I am one of those fans who is naïve enough to believe that by immersing myself in the band’s work, their music, videos, concerts, and interviews, I can come pretty close to knowing the actual members of the band. After all, as Bono once said, (and I am paraphrasing here) If he is close to the music, and we, the fans are close to the music, then we are close to each other. Having said all of that, I find it hard to imagine how depressed the band, and Bono in particular, must have been following the reception that the Pop album and its accompanying tour received. It would have been easy to call it quits with the greatest hits package that they released in 1998, but somehow they found the courage to go on. I imagine that as the band was recording their songs for The Million Dollar Hotel soundtrack they were treading very carefully, although I read somewhere that that was an exercise initiated by Daniel Lanois to try and not spend so long in the studio, to make music quickly without obsessing over every little detail for months and years on end, as the band is wont to do. So that brings us and the band to “The Ground Beneath Her Feet,” and its video.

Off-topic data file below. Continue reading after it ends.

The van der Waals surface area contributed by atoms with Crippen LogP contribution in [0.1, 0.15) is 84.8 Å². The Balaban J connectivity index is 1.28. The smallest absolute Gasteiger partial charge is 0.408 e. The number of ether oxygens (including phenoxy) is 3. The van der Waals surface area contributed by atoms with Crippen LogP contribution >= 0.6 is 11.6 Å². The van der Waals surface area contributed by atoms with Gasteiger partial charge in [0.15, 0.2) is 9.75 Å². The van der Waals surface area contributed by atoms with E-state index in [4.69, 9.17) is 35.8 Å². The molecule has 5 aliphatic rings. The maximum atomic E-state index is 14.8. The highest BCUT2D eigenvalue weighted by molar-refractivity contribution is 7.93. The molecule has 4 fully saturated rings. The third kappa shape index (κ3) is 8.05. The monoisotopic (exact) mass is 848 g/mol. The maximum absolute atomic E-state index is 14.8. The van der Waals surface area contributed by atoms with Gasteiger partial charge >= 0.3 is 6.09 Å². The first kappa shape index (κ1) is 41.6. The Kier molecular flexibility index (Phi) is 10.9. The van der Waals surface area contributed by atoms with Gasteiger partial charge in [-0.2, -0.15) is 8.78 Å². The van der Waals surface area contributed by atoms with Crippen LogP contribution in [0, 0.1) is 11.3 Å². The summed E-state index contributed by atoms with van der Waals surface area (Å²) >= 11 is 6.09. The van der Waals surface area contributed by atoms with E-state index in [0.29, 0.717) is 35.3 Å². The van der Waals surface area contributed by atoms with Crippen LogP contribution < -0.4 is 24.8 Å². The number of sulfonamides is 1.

I have written in the past about what a great song I believe “The Ground Beneath Her Feet” to be, and, to be honest, the video itself is not as awe-inspiring as the song. I do believe that the video accomplished what it needed to in order to position the band for their critical and commercial comeback which occurred at the end of 2000 with “Beautiful Day” and “All That You Can’t Leave Behind.” “The Ground Beneath Her Feet” contains all of the ingredients that made U2 a household name in the first place. Imapssioned love song? Check. Haunting melodies? Definitely. Literate lyrics? Courtesy, in this case, of Salman Rushdie. Finally, a simple video with some eye-catching cinematography, reminding folks everywhere about what a great band U2 is, how interesting they are to watch perform? In spades, my friends. Without adding too many gimmicks or special effects to the equation, the video for “The Ground Beneath Her Feet” showcases U2 doing what the band does best, and it does it all with style and panache. I particularly like the single shot that opens the video. First, we see Jeremy Davies’ character Tom Tom reclining in the frame of an open window. The camera then moves out the window, around a corner, and back in the window that is next to the initial one, where we see Bono silhouetted against the wall, singing, while Salman Rushdie writes lyrics in his book. The whole thing is very artistic and captivating. The video never forgets that it is promoting the movie, but it also promotes the band, and I have to believe that that was the desired result. Next week, we will take a look at the video for “Beautiful Day,” when the promotional machine really got revved up.
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